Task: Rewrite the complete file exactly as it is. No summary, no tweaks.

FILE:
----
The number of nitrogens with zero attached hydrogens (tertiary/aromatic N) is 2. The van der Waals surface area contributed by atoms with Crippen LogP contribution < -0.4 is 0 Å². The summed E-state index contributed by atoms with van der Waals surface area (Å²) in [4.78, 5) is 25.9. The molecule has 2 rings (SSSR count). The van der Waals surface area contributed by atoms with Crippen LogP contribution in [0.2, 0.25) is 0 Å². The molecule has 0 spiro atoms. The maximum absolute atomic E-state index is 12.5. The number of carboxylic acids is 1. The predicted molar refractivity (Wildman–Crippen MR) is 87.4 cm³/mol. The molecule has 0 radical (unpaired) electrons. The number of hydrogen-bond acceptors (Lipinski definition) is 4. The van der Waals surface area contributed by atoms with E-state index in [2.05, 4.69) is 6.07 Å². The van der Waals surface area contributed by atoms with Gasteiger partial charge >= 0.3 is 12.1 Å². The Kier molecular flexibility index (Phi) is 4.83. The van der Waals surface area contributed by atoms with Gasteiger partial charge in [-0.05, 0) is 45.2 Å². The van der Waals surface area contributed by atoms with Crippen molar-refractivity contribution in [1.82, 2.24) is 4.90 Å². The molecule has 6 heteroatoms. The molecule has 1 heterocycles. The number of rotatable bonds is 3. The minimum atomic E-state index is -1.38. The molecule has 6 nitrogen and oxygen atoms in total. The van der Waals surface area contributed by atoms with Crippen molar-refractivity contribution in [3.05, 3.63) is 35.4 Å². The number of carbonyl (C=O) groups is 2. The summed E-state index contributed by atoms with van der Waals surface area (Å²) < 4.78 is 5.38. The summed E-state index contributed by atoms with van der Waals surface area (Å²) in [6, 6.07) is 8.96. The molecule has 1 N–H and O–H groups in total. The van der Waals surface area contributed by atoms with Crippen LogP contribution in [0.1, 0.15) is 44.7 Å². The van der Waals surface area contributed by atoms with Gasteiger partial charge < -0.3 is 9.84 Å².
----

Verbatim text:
The number of nitrogens with zero attached hydrogens (tertiary/aromatic N) is 2. The van der Waals surface area contributed by atoms with Crippen LogP contribution < -0.4 is 0 Å². The summed E-state index contributed by atoms with van der Waals surface area (Å²) in [4.78, 5) is 25.9. The molecule has 2 rings (SSSR count). The van der Waals surface area contributed by atoms with Crippen LogP contribution in [0.2, 0.25) is 0 Å². The molecule has 0 spiro atoms. The maximum absolute atomic E-state index is 12.5. The number of carboxylic acids is 1. The predicted molar refractivity (Wildman–Crippen MR) is 87.4 cm³/mol. The molecule has 0 radical (unpaired) electrons. The number of hydrogen-bond acceptors (Lipinski definition) is 4. The van der Waals surface area contributed by atoms with E-state index in [2.05, 4.69) is 6.07 Å². The van der Waals surface area contributed by atoms with Gasteiger partial charge >= 0.3 is 12.1 Å². The Kier molecular flexibility index (Phi) is 4.83. The van der Waals surface area contributed by atoms with Gasteiger partial charge in [-0.05, 0) is 45.2 Å². The van der Waals surface area contributed by atoms with Crippen molar-refractivity contribution in [1.82, 2.24) is 4.90 Å². The molecule has 6 heteroatoms. The molecule has 1 heterocycles. The number of rotatable bonds is 3. The minimum atomic E-state index is -1.38. The molecule has 6 nitrogen and oxygen atoms in total. The van der Waals surface area contributed by atoms with Crippen molar-refractivity contribution in [3.05, 3.63) is 35.4 Å². The number of carbonyl (C=O) groups is 2. The summed E-state index contributed by atoms with van der Waals surface area (Å²) < 4.78 is 5.38. The summed E-state index contributed by atoms with van der Waals surface area (Å²) in [6, 6.07) is 8.96. The molecule has 1 N–H and O–H groups in total. The van der Waals surface area contributed by atoms with Crippen LogP contribution in [0.1, 0.15) is 44.7 Å². The van der Waals surface area contributed by atoms with Gasteiger partial charge < -0.3 is 9.84 Å².